Measuring and Benchmarking Talent Retention

This breakout session was moderated by Jill Bergman, McKinsey, featuring panelists Ben Christensen, Handshake; Lee Huang, Econsult Solutions Inc.; and Lee Huang, Econsult Solutions Inc.; Josh Wright, EMSI

More than 35 people were in attendance for this breakout session, some standing in the back when the session ran out of seats.

When measuring talent retention, it’s important to keep certain factors in mind. Type of job growth, i.e. high wage, low wage or skills based, and the skills needed for the dominant industries, all impact how retention is measured. It’s also important to understand growth vs. equity in terms of how cities can adopt practices that ensure growth at a level where opportunity is equally distributed.

Key Takeaways

  • Identifying the key industries in your region is important to understand the type of talent your region needs.
  • Make sure workforce development strategies are being driven by the key industry needs.
  • When keeping track of job growth, it’s important to understand what type of job growth your region experiences. Is it skills-based jobs or high-wage jobs?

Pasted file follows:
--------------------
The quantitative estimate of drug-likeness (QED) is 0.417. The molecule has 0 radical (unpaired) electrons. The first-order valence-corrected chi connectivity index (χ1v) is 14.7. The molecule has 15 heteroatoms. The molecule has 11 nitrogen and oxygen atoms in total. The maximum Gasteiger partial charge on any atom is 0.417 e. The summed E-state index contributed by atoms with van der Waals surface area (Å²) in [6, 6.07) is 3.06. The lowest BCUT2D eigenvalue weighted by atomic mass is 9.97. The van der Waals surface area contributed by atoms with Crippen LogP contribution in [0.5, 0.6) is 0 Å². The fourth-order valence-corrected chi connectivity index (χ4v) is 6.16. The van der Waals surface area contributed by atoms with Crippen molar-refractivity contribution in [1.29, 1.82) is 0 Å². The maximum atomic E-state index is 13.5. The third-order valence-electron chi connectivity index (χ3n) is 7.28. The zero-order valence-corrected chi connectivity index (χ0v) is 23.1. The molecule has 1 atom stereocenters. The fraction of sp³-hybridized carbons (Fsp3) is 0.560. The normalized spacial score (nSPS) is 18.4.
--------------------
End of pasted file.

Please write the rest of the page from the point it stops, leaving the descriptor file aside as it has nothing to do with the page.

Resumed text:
Audience Q & A

Is the boomerang effect real?

LinkedIn data from Campus Philly’s latest report shows that many people who attended a school in Philadelphia and currently reside here did not live here for a period of time. Thus, the data would suggest that yes, there is a boomerang effect. However, we’re unable to track a person’s history completely through time due to privacy constraints.

What do regions leading talent retention share in common?

Having a large company headquartered in an area, access to expertise, long-term vision for success shared amongst city government, higher ed institutions and employers.